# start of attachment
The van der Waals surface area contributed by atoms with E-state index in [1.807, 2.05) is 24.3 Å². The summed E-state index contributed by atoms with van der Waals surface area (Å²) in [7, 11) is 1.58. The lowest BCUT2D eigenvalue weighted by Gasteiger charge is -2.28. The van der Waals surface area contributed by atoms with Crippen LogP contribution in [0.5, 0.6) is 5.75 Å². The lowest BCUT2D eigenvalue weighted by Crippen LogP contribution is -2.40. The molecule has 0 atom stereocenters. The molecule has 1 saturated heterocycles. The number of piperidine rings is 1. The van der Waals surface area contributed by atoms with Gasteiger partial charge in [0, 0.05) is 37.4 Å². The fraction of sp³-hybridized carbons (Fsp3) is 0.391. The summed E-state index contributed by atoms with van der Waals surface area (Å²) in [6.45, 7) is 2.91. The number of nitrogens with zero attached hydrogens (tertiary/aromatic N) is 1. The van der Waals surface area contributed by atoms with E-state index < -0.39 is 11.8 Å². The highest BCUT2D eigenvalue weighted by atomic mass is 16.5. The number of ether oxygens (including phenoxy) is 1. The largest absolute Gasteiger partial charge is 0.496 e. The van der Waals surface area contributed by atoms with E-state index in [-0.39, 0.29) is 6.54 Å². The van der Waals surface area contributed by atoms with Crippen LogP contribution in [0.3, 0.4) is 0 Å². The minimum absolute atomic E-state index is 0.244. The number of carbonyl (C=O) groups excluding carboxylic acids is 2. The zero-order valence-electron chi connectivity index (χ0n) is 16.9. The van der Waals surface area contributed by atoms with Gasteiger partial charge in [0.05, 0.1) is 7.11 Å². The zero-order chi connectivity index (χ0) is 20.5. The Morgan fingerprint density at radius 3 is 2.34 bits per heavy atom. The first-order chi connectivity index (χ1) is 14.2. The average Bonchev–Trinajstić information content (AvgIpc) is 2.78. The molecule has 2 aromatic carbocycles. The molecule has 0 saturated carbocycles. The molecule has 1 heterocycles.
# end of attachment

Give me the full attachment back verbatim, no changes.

The van der Waals surface area contributed by atoms with E-state index in [1.807, 2.05) is 24.3 Å². The summed E-state index contributed by atoms with van der Waals surface area (Å²) in [7, 11) is 1.58. The lowest BCUT2D eigenvalue weighted by Gasteiger charge is -2.28. The van der Waals surface area contributed by atoms with Crippen LogP contribution in [0.5, 0.6) is 5.75 Å². The lowest BCUT2D eigenvalue weighted by Crippen LogP contribution is -2.40. The molecule has 0 atom stereocenters. The molecule has 1 saturated heterocycles. The number of piperidine rings is 1. The van der Waals surface area contributed by atoms with Gasteiger partial charge in [0, 0.05) is 37.4 Å². The fraction of sp³-hybridized carbons (Fsp3) is 0.391. The summed E-state index contributed by atoms with van der Waals surface area (Å²) in [6.45, 7) is 2.91. The number of nitrogens with zero attached hydrogens (tertiary/aromatic N) is 1. The van der Waals surface area contributed by atoms with E-state index < -0.39 is 11.8 Å². The highest BCUT2D eigenvalue weighted by atomic mass is 16.5. The number of ether oxygens (including phenoxy) is 1. The largest absolute Gasteiger partial charge is 0.496 e. The van der Waals surface area contributed by atoms with E-state index in [-0.39, 0.29) is 6.54 Å². The van der Waals surface area contributed by atoms with Crippen LogP contribution in [0.3, 0.4) is 0 Å². The minimum absolute atomic E-state index is 0.244. The number of carbonyl (C=O) groups excluding carboxylic acids is 2. The zero-order valence-electron chi connectivity index (χ0n) is 16.9. The van der Waals surface area contributed by atoms with Gasteiger partial charge in [0.05, 0.1) is 7.11 Å². The zero-order chi connectivity index (χ0) is 20.5. The Morgan fingerprint density at radius 3 is 2.34 bits per heavy atom. The first-order chi connectivity index (χ1) is 14.2. The average Bonchev–Trinajstić information content (AvgIpc) is 2.78. The molecule has 2 aromatic carbocycles. The molecule has 0 saturated carbocycles. The molecule has 1 heterocycles.